Multi-Cloud Service Networking for Humans
Jul 17, 2019
Paul Banks gives us an explanation of why your teams would want a service mesh, in plain English, and then demos a few new features of HashiCorp Consul 1.6, which now joins the ranks of full-fledged service meshes.
In this talk, Paul Banks, the engineering lead for HashiCorp Consul, explains service mesh from a few different helpful lenses:
- As a pattern
- How it maps to your organization's teams
- How it maps to your infrastructure team
- How it provides network connectivity as a service to developers
Service mesh not only delivers a more decoupled, self-service way to provide standardized network connectivity throughout your organization, it also provides a more granular way to enable security and advanced progressive delivery options (e.g. canary releases, regionspecific releases). These are all provided through sidecar proxies that attach to services, so none of this needs to be coded into each application. something you have to bake into your applications.
Consul is a service networking solution that can give organizations these service mesh features or simply provide DNS, dynamic firewall updates, dynamic load balancing or updates.
Consul runs wherever your workloads are, whichever scheduler you're using, whichever platform you're on, whichever cloud provider, and it's multi-datacenter right out of the box.
This presentation will give you a straightforward view of the benefits of service mesh and then demo two features of the newly released beta of Consul 1.6.
- Paul BanksSoftware Engineer, HashiCorp
Hi, I'm Paul. I'm an engineer on the Consul team, and I want to start today with a Venn diagram. That's the wrong slide. Here's the Venn diagram. I was keeping you on your toes. I want to set the scene for some of the terminology we're going to use. We talk about Consul as a service networking tool, and we just saw in the keynote that what we mean by that is that it covers this range of problems with service networking.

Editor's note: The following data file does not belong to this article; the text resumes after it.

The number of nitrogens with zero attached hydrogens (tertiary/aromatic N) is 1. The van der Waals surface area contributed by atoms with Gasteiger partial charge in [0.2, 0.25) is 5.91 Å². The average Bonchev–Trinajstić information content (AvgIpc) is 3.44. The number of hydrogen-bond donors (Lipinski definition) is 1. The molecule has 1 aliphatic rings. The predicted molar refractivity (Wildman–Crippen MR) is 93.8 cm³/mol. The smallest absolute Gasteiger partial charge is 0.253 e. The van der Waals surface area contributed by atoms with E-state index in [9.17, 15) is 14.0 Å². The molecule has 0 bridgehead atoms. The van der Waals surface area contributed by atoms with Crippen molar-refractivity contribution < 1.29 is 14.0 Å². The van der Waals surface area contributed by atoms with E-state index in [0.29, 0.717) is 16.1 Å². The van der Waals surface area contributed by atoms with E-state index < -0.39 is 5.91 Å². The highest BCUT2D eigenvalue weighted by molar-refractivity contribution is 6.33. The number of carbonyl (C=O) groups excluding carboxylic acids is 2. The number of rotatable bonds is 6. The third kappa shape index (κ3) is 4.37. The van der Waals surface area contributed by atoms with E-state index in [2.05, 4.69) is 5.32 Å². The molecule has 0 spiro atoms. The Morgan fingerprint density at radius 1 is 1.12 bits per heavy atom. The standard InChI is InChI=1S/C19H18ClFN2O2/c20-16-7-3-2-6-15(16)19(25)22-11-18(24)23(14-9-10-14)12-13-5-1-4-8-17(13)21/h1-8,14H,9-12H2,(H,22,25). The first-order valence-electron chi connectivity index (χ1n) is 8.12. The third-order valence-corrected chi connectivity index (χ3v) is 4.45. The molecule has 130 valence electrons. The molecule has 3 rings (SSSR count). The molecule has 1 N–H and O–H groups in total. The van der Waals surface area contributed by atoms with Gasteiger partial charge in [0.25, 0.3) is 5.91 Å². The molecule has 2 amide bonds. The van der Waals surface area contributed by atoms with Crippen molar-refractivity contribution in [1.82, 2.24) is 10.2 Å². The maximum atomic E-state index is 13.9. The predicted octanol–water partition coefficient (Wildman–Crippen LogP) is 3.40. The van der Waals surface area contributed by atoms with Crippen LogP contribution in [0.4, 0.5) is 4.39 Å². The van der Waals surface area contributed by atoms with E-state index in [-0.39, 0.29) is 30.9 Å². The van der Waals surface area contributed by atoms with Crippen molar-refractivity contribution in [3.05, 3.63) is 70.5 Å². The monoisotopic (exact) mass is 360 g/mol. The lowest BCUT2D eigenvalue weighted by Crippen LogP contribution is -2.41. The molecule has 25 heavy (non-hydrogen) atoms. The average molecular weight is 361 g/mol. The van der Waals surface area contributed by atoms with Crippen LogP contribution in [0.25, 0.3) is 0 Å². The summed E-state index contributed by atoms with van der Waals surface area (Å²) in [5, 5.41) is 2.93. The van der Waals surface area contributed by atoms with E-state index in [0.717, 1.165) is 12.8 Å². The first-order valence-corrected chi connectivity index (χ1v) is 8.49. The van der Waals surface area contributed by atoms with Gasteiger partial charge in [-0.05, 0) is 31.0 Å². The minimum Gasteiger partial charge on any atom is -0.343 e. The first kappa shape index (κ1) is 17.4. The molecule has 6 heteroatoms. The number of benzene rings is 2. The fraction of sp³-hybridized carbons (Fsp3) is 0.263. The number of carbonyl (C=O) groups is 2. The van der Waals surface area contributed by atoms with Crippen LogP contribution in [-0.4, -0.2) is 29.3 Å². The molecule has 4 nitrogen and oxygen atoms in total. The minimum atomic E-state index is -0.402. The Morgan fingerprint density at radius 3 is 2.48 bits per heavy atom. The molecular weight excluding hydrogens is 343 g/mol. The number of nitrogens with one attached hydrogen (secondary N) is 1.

We can do service discovery, just through DNS. We can integrate with load balancers, as in applications through our API. Or we can go with a full-fledged service mesh, for these more advanced situations.
I'm going to be talking about service mesh today, but I want to just make it clear that this is kind of one advanced way that you can manage your services, and that for Consul, it's just one of our first-class solutions. I want to think today about service mesh from an organizational perspective. That's the "for Humans" bit in the title, and instead of just jumping straight into the technical features, I want to think about who it's for, and why it came to be.
Earlier this year, James Governor from RedMonk gave a talk at QCon in London, and he introduced a whole new buzzword to our industry, which is always fun, and I'm going to talk a little bit more about that later. But his motivation for that whole talk, if you watch it, is that he felt like there was a lot of hype for the last year or so about service mesh, about the cool things you can do with one, and not a lot of very clear explanations of why you would actually want to use one in the first place, so hopefully we're going to cover some of that.
As I said, we need to understand teams, and organizations, to really understand service mesh, so I'm going to spend the first little bit talking about that, and then the second part, I'm going to show you some demos of some of those cool things we just saw from Mitchell and Armon.
I don't know if you recognize this. In the 60s, Melvin Conway wrote a paper, and it had this assertion in, which has later come to be known as Conway's Law. And it's a little bit of a mouthful, if you try and say that sentence, but it boils down to:
The structure of your organization is going to fundamentally impact the design of your systems, your products, your software, and also the way you run your infrastructure. And it becomes obvious why this is the case, when you consider communication overhead. When you try and scale up a group of people working on a task, as you add more people, if they need to coordinate and have everyone on the same page, and everyone making decisions together, then it gets exponentially more expensive as you add people to that group.
A lot of our organizational structures are built around this idea that we need to keep decisions made in smaller groups, and we need efficient communication for the paths that really matter within the organization. This is what gives rise to the fact that your software modules, the systems you build, they have to align with the structure. Otherwise, they get very hard to work on.
Service mesh as an architectural & organizational pattern